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“Robust growth set to continue”, says BERL

Business and Economic Research Limited BERL FORECASTS Volume XLVII Number 3 September 2004 : Summary picture

“Robust growth set to continue”, say BERL forecasters

The September 2004 issue of BERL Forecasts stresses the strength of the New Zealand economy. This is at considerable variance with many other forecasters who see growth dropping noticeably in the near term.

“The two key areas are in the outlook for non-housing investment spending and the outlook for employment growth” according to BERL Director Kel Sanderson. “With a long list of ‘build as buildable’ infrastructure and other investment projects ready and waiting to be built the construction industry will remain fully occupied over the forecast horizon - and beyond.”

“The combination of investment spending and employment growth adding to capacity and further improving productivity growth, there are few reasons why the NZ economy can not continue to grow in a non-inflationary manner at rates in the vicinity of 4%pa throughout the next few years”, added BERL Forecasts editor Dr Ganesh Nana. “And it needs to be pointed out that this is not a one-day wonder, as the surge in non-housing investment spending has been maintained now for five years.”


Summary picture from September 2004 BERL Forecasts


* Annual growth in the current year to March 2005 is set to average over 4%. While we agree with the consensus view that growth will slow, that is about where our agreement ceases.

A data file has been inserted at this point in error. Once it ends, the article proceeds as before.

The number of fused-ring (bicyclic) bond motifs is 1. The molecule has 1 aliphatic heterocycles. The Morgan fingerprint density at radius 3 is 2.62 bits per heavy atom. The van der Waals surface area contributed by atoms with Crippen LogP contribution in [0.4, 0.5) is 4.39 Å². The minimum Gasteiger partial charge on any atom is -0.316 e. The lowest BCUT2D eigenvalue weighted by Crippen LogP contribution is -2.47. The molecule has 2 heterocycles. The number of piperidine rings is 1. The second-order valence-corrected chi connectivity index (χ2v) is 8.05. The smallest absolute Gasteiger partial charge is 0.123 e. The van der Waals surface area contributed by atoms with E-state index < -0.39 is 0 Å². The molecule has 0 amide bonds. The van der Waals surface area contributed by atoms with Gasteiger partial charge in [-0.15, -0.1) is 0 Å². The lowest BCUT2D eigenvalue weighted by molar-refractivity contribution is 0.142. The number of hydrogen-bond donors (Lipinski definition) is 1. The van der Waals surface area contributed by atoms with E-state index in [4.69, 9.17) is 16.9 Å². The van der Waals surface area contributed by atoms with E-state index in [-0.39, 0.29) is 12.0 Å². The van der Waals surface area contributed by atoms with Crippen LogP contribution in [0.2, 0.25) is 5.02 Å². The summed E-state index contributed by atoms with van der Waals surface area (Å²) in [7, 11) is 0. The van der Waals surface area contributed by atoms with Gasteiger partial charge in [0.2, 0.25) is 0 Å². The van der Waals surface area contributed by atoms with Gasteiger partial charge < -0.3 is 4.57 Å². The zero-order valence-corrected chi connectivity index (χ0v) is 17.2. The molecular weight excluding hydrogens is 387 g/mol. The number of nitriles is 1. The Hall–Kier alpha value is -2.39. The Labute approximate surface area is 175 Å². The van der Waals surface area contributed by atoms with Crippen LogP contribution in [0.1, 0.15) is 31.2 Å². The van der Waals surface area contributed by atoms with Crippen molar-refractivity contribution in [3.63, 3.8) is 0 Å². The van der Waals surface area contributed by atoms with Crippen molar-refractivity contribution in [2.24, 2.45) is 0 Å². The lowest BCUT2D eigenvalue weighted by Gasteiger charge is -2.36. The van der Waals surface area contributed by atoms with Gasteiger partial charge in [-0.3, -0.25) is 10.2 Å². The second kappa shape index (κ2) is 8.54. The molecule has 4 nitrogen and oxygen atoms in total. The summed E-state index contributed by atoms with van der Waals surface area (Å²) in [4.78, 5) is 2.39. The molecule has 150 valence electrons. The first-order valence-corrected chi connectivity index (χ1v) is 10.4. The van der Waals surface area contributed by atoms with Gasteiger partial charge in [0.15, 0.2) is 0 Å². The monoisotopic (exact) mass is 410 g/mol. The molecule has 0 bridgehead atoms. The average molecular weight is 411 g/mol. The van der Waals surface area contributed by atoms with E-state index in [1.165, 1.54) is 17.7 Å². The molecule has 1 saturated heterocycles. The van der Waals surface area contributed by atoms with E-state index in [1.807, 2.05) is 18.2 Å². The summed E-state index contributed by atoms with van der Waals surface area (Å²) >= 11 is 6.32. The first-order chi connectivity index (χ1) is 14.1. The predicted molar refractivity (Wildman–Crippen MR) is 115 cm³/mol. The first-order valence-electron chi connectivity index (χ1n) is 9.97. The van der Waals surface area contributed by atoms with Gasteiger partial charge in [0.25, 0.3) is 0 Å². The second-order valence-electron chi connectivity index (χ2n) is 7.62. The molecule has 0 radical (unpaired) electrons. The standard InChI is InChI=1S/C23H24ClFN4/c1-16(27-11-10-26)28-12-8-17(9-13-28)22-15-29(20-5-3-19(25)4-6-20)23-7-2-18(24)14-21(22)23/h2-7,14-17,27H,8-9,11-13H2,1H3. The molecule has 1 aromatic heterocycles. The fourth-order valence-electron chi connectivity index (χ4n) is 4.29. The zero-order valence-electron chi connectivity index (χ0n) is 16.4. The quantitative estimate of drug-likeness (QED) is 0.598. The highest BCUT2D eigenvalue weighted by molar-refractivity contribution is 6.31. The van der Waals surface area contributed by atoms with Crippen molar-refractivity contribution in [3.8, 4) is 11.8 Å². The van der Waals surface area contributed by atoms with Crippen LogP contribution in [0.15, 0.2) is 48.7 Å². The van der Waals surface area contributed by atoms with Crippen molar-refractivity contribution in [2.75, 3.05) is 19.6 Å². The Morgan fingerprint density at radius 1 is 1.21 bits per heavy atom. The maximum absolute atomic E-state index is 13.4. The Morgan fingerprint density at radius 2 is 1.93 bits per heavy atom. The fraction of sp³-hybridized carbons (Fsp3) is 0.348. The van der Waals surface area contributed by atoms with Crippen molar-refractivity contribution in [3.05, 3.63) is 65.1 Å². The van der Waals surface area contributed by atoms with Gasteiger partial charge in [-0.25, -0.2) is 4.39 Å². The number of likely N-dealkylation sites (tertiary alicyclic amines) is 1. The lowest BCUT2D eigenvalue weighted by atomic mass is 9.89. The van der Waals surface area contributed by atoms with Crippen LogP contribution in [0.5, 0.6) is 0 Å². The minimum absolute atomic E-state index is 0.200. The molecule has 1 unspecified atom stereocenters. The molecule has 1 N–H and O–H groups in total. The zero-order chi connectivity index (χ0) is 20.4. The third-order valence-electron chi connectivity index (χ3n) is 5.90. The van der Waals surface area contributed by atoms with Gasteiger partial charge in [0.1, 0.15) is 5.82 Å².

* BERL forecasts for GDP growth for the New Zealand economy are 4.1%, 3.7% and 4.3% for the March 2005, 2006 and 2007 years respectively. Our assessment finds several industry-specific factors, as well as a set of critical economy-wide influences, that combine to continue to underpin the robust growth phase NZ is enjoying.

* There are two key areas where we differ substantially and significantly from the consensus view. One is in a positive outlook for investment spending and its impact on the building and construction sectors. The other is in the labour market, where we see employment growth holding up.

* In terms of the construction industry a slowing in house building activity provides no threat. A long-list of non-residential “build as buildable” projects sit ready and waiting for capacity to become available. As construction capacity becomes available the next cab will come off the rank and keep the building industry well and truly occupied.

* In the labour market, employment and income growth remains positive and net migration inflow is also forecast to remain positive. The inevitable slowing in the real estate market will be balanced by continued spending and activity growth in other areas, namely - tourism, leisure and recreation, retail trade and business services. As a result we see a employment growth close to the 3%pa rate over the forecast horizon.